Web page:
Maie Bartlett Heard

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Maie Bartlett Heard
Maie Bartlett Heard
Maie Bartlett Heard
Occupation(s)art collector, philanthropist, and museum founder

Maie Bartlett Heard (1868–1951) was an Arizona-based collector and philanthropist, who cofounded the Heard Museum of native American art.[1][2][3]


Born on June 11, 1868, in Chicago, to parents Adolphus C. Bartlett and Mary Pitkin. Her father was the president of the Hibbard Spencer Bartlett & Company, which would later become True Value Hardware.[4] Through her father’s company she met her husband, Dwight B. Heard. Dwight and Maie married in 1893 and in 1895 they made the decision to move out West due to issues with Dwight’s health, finally settling in Phoenix, Arizona.[5] Dwight became a successful businessman in Phoenix, as he chose to invest in land, as well as raise crops and livestock. Seventeen years after moving to Phoenix he purchased the Arizona Republican newspaper, which would later become the Arizona Republic.[6] Maie's sister Florence Dibell Bartlett was also a collector of art and in particular textiles, who donated her collection to the Museum of International Folk Art in New Mexico.[7]

A Few of the Eminent Women of Arizona, C. Louise Boheringer, Mattie L. Williams, Marie Bartlett Heard, Margaret Wheeler Ross, Edith O. Kitt, Women of the West, 1928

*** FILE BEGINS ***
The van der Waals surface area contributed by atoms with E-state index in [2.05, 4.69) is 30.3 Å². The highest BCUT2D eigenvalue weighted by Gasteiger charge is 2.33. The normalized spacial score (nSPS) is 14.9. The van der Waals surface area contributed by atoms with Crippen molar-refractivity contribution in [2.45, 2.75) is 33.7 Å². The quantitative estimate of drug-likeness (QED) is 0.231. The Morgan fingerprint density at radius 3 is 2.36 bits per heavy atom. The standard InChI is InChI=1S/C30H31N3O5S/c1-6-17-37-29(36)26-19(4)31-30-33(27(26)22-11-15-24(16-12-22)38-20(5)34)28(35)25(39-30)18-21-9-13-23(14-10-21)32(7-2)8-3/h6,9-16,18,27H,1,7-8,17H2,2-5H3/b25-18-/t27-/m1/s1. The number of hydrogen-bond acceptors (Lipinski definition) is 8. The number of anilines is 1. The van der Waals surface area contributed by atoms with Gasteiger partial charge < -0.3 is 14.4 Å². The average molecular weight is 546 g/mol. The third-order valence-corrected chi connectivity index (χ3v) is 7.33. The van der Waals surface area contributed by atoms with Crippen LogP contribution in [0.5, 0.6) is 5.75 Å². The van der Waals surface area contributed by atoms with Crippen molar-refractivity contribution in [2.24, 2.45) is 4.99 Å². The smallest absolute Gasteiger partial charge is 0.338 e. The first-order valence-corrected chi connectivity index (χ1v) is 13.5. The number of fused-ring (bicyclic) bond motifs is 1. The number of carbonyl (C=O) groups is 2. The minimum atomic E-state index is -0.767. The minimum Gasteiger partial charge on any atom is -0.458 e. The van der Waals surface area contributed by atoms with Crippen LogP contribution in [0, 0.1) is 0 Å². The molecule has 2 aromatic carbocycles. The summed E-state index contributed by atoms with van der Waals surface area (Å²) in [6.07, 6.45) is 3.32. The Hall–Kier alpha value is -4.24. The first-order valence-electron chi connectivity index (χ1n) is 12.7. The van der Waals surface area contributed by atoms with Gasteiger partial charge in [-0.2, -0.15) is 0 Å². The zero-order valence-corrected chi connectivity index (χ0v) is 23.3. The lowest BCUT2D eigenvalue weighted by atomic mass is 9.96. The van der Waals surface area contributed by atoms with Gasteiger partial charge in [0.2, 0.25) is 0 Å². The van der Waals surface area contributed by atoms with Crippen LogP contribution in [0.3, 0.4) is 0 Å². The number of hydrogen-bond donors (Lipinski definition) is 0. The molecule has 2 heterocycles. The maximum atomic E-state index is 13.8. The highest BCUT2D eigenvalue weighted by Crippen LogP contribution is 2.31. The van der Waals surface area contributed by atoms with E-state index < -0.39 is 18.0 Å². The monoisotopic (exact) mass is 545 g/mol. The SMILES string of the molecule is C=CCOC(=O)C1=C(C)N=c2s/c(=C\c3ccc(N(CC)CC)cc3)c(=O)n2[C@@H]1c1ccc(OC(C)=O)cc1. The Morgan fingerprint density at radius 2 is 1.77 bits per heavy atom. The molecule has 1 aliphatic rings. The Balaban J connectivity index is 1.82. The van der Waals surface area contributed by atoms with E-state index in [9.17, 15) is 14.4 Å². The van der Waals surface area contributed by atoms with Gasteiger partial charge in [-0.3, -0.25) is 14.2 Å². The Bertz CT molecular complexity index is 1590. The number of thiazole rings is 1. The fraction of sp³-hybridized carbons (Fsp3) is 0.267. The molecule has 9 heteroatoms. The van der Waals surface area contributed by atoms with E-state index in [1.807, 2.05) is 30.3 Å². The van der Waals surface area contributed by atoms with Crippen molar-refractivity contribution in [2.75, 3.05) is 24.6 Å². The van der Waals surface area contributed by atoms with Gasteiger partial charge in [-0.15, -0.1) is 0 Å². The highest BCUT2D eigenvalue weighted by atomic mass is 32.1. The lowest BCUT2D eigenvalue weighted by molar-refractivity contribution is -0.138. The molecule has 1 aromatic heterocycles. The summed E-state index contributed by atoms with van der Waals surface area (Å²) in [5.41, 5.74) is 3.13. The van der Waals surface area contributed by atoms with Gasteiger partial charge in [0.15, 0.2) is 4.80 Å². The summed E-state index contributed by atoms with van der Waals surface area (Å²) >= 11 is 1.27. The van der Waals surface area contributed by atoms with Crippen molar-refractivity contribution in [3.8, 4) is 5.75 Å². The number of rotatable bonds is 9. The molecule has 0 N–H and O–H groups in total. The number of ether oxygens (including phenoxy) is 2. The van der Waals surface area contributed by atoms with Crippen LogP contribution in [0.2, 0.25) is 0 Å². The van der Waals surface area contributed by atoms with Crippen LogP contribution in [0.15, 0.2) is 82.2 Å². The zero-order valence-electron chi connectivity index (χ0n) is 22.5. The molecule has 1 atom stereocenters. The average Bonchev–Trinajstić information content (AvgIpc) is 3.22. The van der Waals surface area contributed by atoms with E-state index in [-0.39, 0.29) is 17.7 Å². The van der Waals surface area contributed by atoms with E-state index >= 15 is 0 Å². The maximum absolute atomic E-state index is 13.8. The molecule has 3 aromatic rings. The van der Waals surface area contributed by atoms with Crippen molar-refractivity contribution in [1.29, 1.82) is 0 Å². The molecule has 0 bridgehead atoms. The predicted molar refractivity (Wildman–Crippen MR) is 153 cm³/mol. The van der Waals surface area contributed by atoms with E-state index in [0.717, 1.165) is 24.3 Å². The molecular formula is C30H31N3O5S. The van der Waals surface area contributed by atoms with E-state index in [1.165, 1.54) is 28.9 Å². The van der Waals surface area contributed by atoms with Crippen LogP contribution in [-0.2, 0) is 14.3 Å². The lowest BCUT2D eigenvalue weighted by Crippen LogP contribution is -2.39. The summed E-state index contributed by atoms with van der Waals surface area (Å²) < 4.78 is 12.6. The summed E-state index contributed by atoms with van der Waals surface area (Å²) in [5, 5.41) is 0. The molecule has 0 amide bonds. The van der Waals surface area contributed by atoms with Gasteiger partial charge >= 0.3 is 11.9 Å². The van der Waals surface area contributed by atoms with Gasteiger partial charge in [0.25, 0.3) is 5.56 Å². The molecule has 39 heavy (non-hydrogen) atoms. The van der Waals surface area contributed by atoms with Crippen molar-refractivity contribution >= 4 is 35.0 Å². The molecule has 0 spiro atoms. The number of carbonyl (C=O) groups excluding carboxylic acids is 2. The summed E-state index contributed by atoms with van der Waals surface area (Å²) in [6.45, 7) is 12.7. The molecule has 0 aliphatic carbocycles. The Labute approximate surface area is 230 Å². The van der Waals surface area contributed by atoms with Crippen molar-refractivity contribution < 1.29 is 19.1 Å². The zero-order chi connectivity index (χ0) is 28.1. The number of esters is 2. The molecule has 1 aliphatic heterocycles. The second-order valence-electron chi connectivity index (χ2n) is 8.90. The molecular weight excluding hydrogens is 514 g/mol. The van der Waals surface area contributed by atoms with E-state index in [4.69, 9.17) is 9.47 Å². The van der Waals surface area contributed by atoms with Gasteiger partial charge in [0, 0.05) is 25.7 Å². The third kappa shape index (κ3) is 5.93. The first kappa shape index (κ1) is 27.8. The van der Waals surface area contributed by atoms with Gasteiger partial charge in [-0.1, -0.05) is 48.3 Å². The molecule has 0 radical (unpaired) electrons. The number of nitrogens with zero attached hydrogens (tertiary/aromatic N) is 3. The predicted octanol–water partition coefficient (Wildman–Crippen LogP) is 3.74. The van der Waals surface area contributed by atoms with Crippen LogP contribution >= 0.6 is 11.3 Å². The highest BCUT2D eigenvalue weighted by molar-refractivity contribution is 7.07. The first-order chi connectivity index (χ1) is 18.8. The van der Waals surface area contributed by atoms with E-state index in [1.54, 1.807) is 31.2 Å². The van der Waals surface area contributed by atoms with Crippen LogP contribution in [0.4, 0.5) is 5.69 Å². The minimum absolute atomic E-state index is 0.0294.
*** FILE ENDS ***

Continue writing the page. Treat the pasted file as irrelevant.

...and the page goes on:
Dwight and Maie built their 6,000 square foot home, Casa Blanca, in what is now northern Phoenix. Dwight and Maie took an interest in politics and would often host political events at their home. Invited guests included not only local political figures and businessmen including Marshall Field and Harvey S. Firestone, but better known politicians such as Theodore Roosevelt and Herbert Hoover.[5] In their decision to play an active part in their community, the Heards found a love of collecting Native American artifacts. In 1926 the Heards purchased a Hohokam ruin called La Cuidad. Many of the pieces from this site comprised Maie's initial collection and fueled the fire for her love of Native American artifacts that would continue until her death in 1951.[8]

Heard Museum

The Heard Museum, Phoenix, Arizona

The Heards collection eventually outgrew the space available in Casa Blanca, so they decided to design and build a museum nearby to hold their vast collection. Unfortunately, Dwight Heard died nine months before the Heard Museum opened on December 26, 1929.

Maie's passion continued for the next two decades, as she introduced the Native American culture to visitors of the museum. She continued to search for additional pieces to add to the collection and would personally give tours and lectures on the history and culture of the Native Americans whose art was housed within the museum.[9] The museum itself is now 130,000 square feet, almost 8 times the size of the original museum in 1929, and is recognized internationally for it extensive collections, exhibits and festivals.[10]

Other Phoenix institutions